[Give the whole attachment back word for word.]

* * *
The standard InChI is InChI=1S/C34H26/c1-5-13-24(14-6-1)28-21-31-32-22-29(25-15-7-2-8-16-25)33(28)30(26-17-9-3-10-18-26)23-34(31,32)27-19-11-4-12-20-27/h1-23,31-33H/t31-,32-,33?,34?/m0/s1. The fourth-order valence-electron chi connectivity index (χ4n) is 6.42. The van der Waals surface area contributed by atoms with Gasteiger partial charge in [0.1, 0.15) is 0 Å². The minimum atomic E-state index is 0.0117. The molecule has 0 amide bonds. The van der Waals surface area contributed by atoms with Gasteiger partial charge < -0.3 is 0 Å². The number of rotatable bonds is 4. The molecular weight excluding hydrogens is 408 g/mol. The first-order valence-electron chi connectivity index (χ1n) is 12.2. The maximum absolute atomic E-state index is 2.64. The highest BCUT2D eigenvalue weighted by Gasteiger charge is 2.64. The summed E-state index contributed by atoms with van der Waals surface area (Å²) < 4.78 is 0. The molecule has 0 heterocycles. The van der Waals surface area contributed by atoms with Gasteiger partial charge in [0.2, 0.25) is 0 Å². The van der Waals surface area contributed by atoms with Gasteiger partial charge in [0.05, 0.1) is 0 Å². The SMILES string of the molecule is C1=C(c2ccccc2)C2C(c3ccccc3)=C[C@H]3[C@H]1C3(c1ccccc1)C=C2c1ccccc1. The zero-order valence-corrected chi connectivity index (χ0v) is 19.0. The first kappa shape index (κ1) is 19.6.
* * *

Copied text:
The standard InChI is InChI=1S/C34H26/c1-5-13-24(14-6-1)28-21-31-32-22-29(25-15-7-2-8-16-25)33(28)30(26-17-9-3-10-18-26)23-34(31,32)27-19-11-4-12-20-27/h1-23,31-33H/t31-,32-,33?,34?/m0/s1. The fourth-order valence-electron chi connectivity index (χ4n) is 6.42. The van der Waals surface area contributed by atoms with Gasteiger partial charge in [0.1, 0.15) is 0 Å². The minimum atomic E-state index is 0.0117. The molecule has 0 amide bonds. The van der Waals surface area contributed by atoms with Gasteiger partial charge < -0.3 is 0 Å². The number of rotatable bonds is 4. The molecular weight excluding hydrogens is 408 g/mol. The first-order valence-electron chi connectivity index (χ1n) is 12.2. The maximum absolute atomic E-state index is 2.64. The highest BCUT2D eigenvalue weighted by Gasteiger charge is 2.64. The summed E-state index contributed by atoms with van der Waals surface area (Å²) < 4.78 is 0. The molecule has 0 heterocycles. The van der Waals surface area contributed by atoms with Gasteiger partial charge in [0.2, 0.25) is 0 Å². The van der Waals surface area contributed by atoms with Gasteiger partial charge in [0.05, 0.1) is 0 Å². The SMILES string of the molecule is C1=C(c2ccccc2)C2C(c3ccccc3)=C[C@H]3[C@H]1C3(c1ccccc1)C=C2c1ccccc1. The zero-order valence-corrected chi connectivity index (χ0v) is 19.0. The first kappa shape index (κ1) is 19.6.